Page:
Thursday, January 19, 2017


"Coffee is a language in itself." 

- Jackie Chan

I've been to my local coffee shop more times in this single past semester than I have in my entire life. 

Here's why: I decided a while back that, despite my raging-introvert tendencies, it's way better to talk to people face-to-face. 

Today's world of messaging leads to shallow convenience. It's so easy for me to get caught up in a conversation online with someone and not think twice about what I'm telling them, or how I'm telling it. Tone is lost, so I find myself desperately hunting for emojis, or juggling the decision of whether to add "lol" to ensure the person I'm talking with recognizes my sarcasm, rather than taking me seriously. 

Online conversations aren't all bad, by any means. I message and text friends frequently, and I've had a lot of great "talks" that way, because my best form of communication is the written word. When I'm serious about something, it works best for me to write it out.

But in casual conversation typed across a glowing screen, I miss the color of a person's tone, the tilts of their head, the way they slide their coffee mug gently around on the tabletop when they're thinking. I miss their reactions, whether they burst out laughing or chuckle quietly, and their frown of concern as they listen to me, really listen. I miss how they burst flustered into the coffee shop to tell me that they're usually always on time, but something was just off about this particular morning. I miss how they shrug and offer unmerited forgiveness the times when I do exactly the same. 

I can't ask to try a sip of their hot chocolate when I'm texting. 

I can't sit in comfortable silence with someone in Messenger. 

And I can't ask the deep questions or tell the long stories and experience the same effect, the same impact, that it would have face-to-face. 

Us humans, we were made for communion. We were made for sitting beside and across from each other at tables, eye-to-eye, sipping drinks and breaking bread and telling stories and making music with laughter. We weren't made to hide behind the screens, inside our homes; community is too important, too vital to our existence, even if it's just one person across the table from you at a coffee shop on a cold morning.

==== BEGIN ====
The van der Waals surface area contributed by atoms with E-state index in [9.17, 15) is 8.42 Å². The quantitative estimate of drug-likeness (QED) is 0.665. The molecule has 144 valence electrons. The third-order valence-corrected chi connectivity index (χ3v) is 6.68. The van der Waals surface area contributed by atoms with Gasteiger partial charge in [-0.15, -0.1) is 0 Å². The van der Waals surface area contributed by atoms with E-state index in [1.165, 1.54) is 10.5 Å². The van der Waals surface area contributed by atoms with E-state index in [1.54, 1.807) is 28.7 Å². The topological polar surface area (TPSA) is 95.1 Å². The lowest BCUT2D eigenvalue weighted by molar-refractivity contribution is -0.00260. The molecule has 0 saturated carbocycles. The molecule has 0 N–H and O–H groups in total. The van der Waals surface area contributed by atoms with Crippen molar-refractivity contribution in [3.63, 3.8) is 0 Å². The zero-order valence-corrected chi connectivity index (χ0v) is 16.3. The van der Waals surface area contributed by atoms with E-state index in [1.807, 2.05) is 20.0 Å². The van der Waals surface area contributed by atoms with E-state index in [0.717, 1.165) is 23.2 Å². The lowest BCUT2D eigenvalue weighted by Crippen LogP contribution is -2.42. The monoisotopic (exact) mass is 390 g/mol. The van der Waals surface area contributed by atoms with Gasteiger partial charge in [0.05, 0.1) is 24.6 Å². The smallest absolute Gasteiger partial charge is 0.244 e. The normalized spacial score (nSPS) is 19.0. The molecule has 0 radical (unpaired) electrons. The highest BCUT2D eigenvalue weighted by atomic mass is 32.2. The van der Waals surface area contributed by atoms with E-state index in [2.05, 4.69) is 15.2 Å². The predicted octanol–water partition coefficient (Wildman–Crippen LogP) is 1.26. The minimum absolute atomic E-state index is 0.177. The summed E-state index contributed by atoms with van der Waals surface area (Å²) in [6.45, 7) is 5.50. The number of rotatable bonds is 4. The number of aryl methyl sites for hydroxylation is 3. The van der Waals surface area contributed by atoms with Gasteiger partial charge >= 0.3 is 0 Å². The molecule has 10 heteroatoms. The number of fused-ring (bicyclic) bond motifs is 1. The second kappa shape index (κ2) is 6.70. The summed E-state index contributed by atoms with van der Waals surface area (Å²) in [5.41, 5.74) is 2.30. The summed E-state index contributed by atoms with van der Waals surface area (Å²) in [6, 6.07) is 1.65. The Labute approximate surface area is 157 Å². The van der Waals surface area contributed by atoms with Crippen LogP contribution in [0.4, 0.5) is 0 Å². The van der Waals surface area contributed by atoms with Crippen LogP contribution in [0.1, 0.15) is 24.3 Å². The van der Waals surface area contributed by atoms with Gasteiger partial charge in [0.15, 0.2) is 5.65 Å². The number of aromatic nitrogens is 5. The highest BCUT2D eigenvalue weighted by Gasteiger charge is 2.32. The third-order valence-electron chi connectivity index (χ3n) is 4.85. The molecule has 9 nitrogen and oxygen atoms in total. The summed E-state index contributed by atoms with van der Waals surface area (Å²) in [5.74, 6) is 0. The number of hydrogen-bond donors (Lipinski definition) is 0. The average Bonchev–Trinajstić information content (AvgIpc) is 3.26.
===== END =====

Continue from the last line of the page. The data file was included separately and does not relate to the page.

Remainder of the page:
It may seem like a simple thing, meeting for coffee or tea or lunch. But when you make the effort to step outside the house and meet someone because you care about them, because they are worth your time, it paints a picture of image-bearers mimicking Christ, who met with us, broke bread with us, told us stories, laughed and cried with us. Face-to-face. Because we were worth His time. 

So, in essence, I appreciate modern technology, how it allows me to stay in touch with people throughout the day and write down my thoughts when I can't articulate them well out loud; but I've come to realize how important it is to spend time in person with those people, too. 

Here's to friends, family, and local coffee shops. 

(And, let's be real here, gift cards. Because I'm a college student, and I don't always have four dollars.)

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Do you have a favorite place where you enjoy meeting people?